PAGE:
A couple weeks ago, on a beautiful Sunday morning, I picked up my briefcase and wandered down to the Potomac river shoreline to catch up on my summer reading list. There, on the Virginia side, gazing across the river at the Lincoln Memorial, Washington Monument, and Capitol dome, I gathered strength to tackle a foot-high mound of paper. Buried inside were comments filed by a dozen-plus utilities and industry groups on the Notice of Proposed Rulemaking (NOPR) on electric transmission and stranded investment issued last March by the Federal Energy Regulatory Commission (FERC).
I started to plough through it: Commonwealth Edison (Edison), Pacific Gas & Electric (PG&E), San Diego Gas & Electric (SDG&E), Southern California Edison (SCE), Wisconsin Power & Light (WP&L), Edison Electric Institute (EEI), Electric Generation Association (EGA), National Independent Energy Producers (NIEP), American Public Power Association (APPA), National Rural Electric Co-op. Association (NRECA), Electric Consumers Resource Council (ELCON), Transmission Access Policy Study Group (TAPS), and the Louisiana Energy & Power Authority (LEPA).
I was still reading 12 hours later when the mosquitos and jet exhaust sent me home.
The FERC NOPR essentially creates a new "wires" business in electric transmission. Where do the boundaries lie?
Edison argues that "Most of the ancillary services identified in the NOPR are generation services," and thus should not play a role in comparability. Edison says competitors will "game" the system if transmission owners must devote a portion of generation to ancillary services: "For example, a transmission customer may obtain generation ancillary services at FERC-regulated rates, freeing its own generation for sale at market-based rates."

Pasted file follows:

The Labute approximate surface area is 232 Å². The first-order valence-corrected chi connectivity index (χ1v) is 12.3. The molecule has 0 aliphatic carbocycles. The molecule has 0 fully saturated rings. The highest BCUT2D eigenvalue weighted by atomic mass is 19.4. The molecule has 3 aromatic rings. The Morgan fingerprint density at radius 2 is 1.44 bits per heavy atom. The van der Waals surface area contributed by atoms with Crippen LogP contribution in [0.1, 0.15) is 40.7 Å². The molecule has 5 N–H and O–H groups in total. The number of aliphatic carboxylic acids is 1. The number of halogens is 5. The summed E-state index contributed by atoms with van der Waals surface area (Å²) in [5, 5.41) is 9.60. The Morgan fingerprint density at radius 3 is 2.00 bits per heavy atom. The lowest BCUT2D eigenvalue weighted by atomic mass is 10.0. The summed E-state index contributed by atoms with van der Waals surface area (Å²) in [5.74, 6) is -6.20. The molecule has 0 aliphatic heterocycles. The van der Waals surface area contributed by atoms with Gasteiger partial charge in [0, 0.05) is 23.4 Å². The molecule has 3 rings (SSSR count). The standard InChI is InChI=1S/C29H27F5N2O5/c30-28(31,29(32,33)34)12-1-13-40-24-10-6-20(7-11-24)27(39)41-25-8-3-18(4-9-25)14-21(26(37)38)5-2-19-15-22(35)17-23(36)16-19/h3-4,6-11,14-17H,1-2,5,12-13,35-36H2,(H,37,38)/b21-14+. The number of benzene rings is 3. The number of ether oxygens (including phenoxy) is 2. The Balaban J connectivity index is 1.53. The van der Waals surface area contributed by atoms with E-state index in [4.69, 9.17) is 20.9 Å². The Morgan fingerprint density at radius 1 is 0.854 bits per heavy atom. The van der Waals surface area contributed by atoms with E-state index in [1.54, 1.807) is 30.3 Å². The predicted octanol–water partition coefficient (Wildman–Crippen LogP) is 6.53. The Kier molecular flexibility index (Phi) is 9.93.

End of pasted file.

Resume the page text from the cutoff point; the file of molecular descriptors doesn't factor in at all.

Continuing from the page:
The California "PoolCo" (WEPEX (em The Western Electric Power Exchange) will not start up until 1997. Thus, SCE and SDG&E claim they face a conflict. They must file or accept the FERC's pro forma tariffs with contract-path pricing for the short term, even though they will later cede transmission to WEPEX and its "independent system operator." WEPEX would dispatch generating plants outside bid order to minimize transmission constraints, with marginal-cost transmission pricing. PG&E does not mention WEPEX, but also envisions control of the grid transferred to an independent operator. Outside California, WP&L also recommends a pool structure with marginal-cost transmission rates.
"Arguably, each of the major interconnections (em Western Systems Coordinating Council, Eastern, and ERCOT (Texas) (em could be consolidated into single transmission providers." That comment comes from APPA.
As the FERC notes at NOPR page 235, "We will watch with interest" as the states address retail stranded costs. That passive policy did not deter comments.
Stranded-cost recovery collides head on with the 1994 Cajun Electric case. As ELCON puts it, "Generation-based stranded costs cannot be placed on the wires." But advocates for cost recovery answered with their own "good intentions" defense: Since the FERC's NOPR removes market power from transmission, regulators can charge transmission for stranded investment.
WP&L comes out against full, guaranteed recovery of all stranded investment, claiming it would favor high-cost utilities and slow down the competitive transition: "Full recovery of stranded costs comes at much too high a societal cost." ELCON suggests